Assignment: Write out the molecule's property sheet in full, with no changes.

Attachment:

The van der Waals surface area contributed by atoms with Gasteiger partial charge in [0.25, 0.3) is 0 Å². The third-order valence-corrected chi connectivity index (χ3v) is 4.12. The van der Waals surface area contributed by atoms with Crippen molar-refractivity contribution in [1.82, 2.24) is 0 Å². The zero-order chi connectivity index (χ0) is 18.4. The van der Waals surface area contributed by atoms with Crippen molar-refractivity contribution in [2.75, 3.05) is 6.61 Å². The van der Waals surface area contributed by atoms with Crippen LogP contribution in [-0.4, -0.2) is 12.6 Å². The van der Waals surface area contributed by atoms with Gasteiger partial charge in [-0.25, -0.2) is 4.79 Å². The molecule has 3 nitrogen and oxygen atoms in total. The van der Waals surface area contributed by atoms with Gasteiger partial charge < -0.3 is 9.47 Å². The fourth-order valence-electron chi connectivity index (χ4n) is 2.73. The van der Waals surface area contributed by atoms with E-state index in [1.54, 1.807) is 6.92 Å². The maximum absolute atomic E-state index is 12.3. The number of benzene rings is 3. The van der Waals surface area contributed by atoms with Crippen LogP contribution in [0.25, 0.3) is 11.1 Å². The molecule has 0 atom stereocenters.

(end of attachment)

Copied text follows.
The van der Waals surface area contributed by atoms with Gasteiger partial charge in [0.25, 0.3) is 0 Å². The third-order valence-corrected chi connectivity index (χ3v) is 4.12. The van der Waals surface area contributed by atoms with Crippen molar-refractivity contribution in [1.82, 2.24) is 0 Å². The zero-order chi connectivity index (χ0) is 18.4. The van der Waals surface area contributed by atoms with Crippen molar-refractivity contribution in [2.75, 3.05) is 6.61 Å². The van der Waals surface area contributed by atoms with Crippen LogP contribution in [-0.4, -0.2) is 12.6 Å². The van der Waals surface area contributed by atoms with Gasteiger partial charge in [-0.25, -0.2) is 4.79 Å². The molecule has 3 nitrogen and oxygen atoms in total. The van der Waals surface area contributed by atoms with Gasteiger partial charge < -0.3 is 9.47 Å². The fourth-order valence-electron chi connectivity index (χ4n) is 2.73. The van der Waals surface area contributed by atoms with E-state index in [1.54, 1.807) is 6.92 Å². The maximum absolute atomic E-state index is 12.3. The number of benzene rings is 3. The van der Waals surface area contributed by atoms with Crippen LogP contribution in [0.25, 0.3) is 11.1 Å². The molecule has 0 atom stereocenters.